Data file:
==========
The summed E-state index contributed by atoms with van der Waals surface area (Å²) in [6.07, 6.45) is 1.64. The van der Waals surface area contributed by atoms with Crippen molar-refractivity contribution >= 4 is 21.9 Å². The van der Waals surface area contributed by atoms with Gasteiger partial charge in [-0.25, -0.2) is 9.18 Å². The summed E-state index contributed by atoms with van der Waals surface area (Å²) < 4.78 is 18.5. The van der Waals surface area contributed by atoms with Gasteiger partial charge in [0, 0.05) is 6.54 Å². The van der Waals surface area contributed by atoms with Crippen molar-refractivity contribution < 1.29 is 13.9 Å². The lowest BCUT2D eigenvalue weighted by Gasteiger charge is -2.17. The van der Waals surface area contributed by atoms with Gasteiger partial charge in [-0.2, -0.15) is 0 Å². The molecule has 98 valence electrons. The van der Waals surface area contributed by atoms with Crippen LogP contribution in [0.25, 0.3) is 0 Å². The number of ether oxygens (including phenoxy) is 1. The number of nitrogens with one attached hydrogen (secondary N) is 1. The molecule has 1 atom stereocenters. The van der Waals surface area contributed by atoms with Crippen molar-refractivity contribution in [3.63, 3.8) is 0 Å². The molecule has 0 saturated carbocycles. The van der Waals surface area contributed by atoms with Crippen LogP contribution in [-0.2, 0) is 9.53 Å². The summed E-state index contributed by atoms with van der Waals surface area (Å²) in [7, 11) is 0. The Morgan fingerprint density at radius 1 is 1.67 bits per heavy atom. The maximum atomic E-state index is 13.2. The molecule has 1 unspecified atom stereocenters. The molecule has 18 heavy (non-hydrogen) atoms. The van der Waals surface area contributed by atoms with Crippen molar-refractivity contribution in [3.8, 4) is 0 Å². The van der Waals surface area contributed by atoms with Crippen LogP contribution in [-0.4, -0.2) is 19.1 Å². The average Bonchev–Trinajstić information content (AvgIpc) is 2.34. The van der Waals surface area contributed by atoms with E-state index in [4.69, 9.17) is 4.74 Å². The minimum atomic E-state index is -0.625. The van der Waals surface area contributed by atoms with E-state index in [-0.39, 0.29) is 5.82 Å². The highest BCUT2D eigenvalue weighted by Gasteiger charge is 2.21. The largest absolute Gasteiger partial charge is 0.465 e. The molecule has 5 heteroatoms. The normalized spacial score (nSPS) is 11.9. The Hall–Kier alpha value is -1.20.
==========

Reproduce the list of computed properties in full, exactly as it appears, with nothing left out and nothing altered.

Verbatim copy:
The summed E-state index contributed by atoms with van der Waals surface area (Å²) in [6.07, 6.45) is 1.64. The van der Waals surface area contributed by atoms with Crippen molar-refractivity contribution >= 4 is 21.9 Å². The van der Waals surface area contributed by atoms with Gasteiger partial charge in [-0.25, -0.2) is 9.18 Å². The summed E-state index contributed by atoms with van der Waals surface area (Å²) < 4.78 is 18.5. The van der Waals surface area contributed by atoms with Gasteiger partial charge in [0, 0.05) is 6.54 Å². The van der Waals surface area contributed by atoms with Crippen molar-refractivity contribution < 1.29 is 13.9 Å². The lowest BCUT2D eigenvalue weighted by Gasteiger charge is -2.17. The van der Waals surface area contributed by atoms with Gasteiger partial charge in [-0.2, -0.15) is 0 Å². The molecule has 98 valence electrons. The van der Waals surface area contributed by atoms with Crippen LogP contribution in [0.25, 0.3) is 0 Å². The number of ether oxygens (including phenoxy) is 1. The number of nitrogens with one attached hydrogen (secondary N) is 1. The molecule has 1 atom stereocenters. The van der Waals surface area contributed by atoms with Crippen molar-refractivity contribution in [3.63, 3.8) is 0 Å². The molecule has 0 saturated carbocycles. The van der Waals surface area contributed by atoms with Crippen LogP contribution in [-0.2, 0) is 9.53 Å². The summed E-state index contributed by atoms with van der Waals surface area (Å²) in [7, 11) is 0. The Morgan fingerprint density at radius 1 is 1.67 bits per heavy atom. The maximum atomic E-state index is 13.2. The molecule has 1 unspecified atom stereocenters. The molecule has 18 heavy (non-hydrogen) atoms. The van der Waals surface area contributed by atoms with Crippen molar-refractivity contribution in [3.8, 4) is 0 Å². The van der Waals surface area contributed by atoms with Crippen LogP contribution in [-0.4, -0.2) is 19.1 Å². The average Bonchev–Trinajstić information content (AvgIpc) is 2.34. The van der Waals surface area contributed by atoms with E-state index in [4.69, 9.17) is 4.74 Å². The minimum atomic E-state index is -0.625. The van der Waals surface area contributed by atoms with E-state index in [-0.39, 0.29) is 5.82 Å². The highest BCUT2D eigenvalue weighted by Gasteiger charge is 2.21. The largest absolute Gasteiger partial charge is 0.465 e. The molecule has 5 heteroatoms. The normalized spacial score (nSPS) is 11.9. The Hall–Kier alpha value is -1.20.